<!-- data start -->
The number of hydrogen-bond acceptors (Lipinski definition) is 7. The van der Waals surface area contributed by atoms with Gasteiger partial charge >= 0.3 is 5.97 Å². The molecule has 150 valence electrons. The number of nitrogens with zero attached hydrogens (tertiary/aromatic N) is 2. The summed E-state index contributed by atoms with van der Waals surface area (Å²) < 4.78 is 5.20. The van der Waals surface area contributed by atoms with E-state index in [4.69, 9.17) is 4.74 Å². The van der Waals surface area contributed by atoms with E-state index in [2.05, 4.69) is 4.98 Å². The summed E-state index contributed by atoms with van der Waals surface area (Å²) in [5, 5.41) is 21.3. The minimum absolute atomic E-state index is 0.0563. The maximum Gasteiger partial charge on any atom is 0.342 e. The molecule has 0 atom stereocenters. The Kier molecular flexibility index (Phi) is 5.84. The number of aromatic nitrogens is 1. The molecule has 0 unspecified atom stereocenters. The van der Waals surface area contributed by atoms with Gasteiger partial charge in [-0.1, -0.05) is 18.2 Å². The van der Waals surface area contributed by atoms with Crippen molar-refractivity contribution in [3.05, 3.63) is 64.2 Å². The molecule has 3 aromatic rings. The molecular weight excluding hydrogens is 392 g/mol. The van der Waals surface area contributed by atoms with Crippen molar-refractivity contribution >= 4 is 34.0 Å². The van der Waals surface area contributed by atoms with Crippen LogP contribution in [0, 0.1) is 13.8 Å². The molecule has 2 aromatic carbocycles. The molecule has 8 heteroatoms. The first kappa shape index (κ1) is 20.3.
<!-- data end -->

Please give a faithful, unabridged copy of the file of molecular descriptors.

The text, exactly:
The number of hydrogen-bond acceptors (Lipinski definition) is 7. The van der Waals surface area contributed by atoms with Gasteiger partial charge >= 0.3 is 5.97 Å². The molecule has 150 valence electrons. The number of nitrogens with zero attached hydrogens (tertiary/aromatic N) is 2. The summed E-state index contributed by atoms with van der Waals surface area (Å²) < 4.78 is 5.20. The van der Waals surface area contributed by atoms with E-state index in [4.69, 9.17) is 4.74 Å². The van der Waals surface area contributed by atoms with E-state index in [2.05, 4.69) is 4.98 Å². The summed E-state index contributed by atoms with van der Waals surface area (Å²) in [5, 5.41) is 21.3. The minimum absolute atomic E-state index is 0.0563. The maximum Gasteiger partial charge on any atom is 0.342 e. The molecule has 0 atom stereocenters. The Kier molecular flexibility index (Phi) is 5.84. The number of aromatic nitrogens is 1. The molecule has 0 unspecified atom stereocenters. The van der Waals surface area contributed by atoms with Gasteiger partial charge in [-0.1, -0.05) is 18.2 Å². The van der Waals surface area contributed by atoms with Crippen molar-refractivity contribution in [3.05, 3.63) is 64.2 Å². The molecule has 3 aromatic rings. The molecular weight excluding hydrogens is 392 g/mol. The van der Waals surface area contributed by atoms with Crippen molar-refractivity contribution >= 4 is 34.0 Å². The van der Waals surface area contributed by atoms with Crippen LogP contribution in [0, 0.1) is 13.8 Å². The molecule has 2 aromatic carbocycles. The molecule has 8 heteroatoms. The first kappa shape index (κ1) is 20.3.